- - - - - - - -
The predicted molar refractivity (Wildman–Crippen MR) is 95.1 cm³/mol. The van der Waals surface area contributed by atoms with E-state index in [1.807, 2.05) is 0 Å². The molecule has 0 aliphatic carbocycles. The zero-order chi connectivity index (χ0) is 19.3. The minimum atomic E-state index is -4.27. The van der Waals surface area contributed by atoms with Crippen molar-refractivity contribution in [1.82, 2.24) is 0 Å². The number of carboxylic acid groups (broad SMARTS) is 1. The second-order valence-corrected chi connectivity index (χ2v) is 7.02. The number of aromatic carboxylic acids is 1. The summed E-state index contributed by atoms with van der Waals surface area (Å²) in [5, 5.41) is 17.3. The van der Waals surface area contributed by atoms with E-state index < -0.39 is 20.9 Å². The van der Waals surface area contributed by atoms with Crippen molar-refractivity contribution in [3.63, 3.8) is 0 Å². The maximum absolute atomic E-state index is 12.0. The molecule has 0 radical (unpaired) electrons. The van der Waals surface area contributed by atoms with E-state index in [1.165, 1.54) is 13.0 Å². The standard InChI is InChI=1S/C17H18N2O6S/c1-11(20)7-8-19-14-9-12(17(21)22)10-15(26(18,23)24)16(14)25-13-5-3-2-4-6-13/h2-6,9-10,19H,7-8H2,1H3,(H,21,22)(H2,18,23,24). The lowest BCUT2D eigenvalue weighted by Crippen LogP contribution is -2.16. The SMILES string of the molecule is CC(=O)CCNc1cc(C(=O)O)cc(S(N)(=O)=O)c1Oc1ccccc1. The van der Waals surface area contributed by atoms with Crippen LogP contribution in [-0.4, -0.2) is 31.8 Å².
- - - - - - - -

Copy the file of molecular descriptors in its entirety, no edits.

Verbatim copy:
The predicted molar refractivity (Wildman–Crippen MR) is 95.1 cm³/mol. The van der Waals surface area contributed by atoms with E-state index in [1.807, 2.05) is 0 Å². The molecule has 0 aliphatic carbocycles. The zero-order chi connectivity index (χ0) is 19.3. The minimum atomic E-state index is -4.27. The van der Waals surface area contributed by atoms with Crippen molar-refractivity contribution in [1.82, 2.24) is 0 Å². The number of carboxylic acid groups (broad SMARTS) is 1. The second-order valence-corrected chi connectivity index (χ2v) is 7.02. The number of aromatic carboxylic acids is 1. The summed E-state index contributed by atoms with van der Waals surface area (Å²) in [5, 5.41) is 17.3. The van der Waals surface area contributed by atoms with E-state index < -0.39 is 20.9 Å². The van der Waals surface area contributed by atoms with Crippen molar-refractivity contribution in [3.63, 3.8) is 0 Å². The maximum absolute atomic E-state index is 12.0. The molecule has 0 radical (unpaired) electrons. The van der Waals surface area contributed by atoms with E-state index in [1.165, 1.54) is 13.0 Å². The standard InChI is InChI=1S/C17H18N2O6S/c1-11(20)7-8-19-14-9-12(17(21)22)10-15(26(18,23)24)16(14)25-13-5-3-2-4-6-13/h2-6,9-10,19H,7-8H2,1H3,(H,21,22)(H2,18,23,24). The lowest BCUT2D eigenvalue weighted by Crippen LogP contribution is -2.16. The SMILES string of the molecule is CC(=O)CCNc1cc(C(=O)O)cc(S(N)(=O)=O)c1Oc1ccccc1. The van der Waals surface area contributed by atoms with Crippen LogP contribution in [-0.4, -0.2) is 31.8 Å².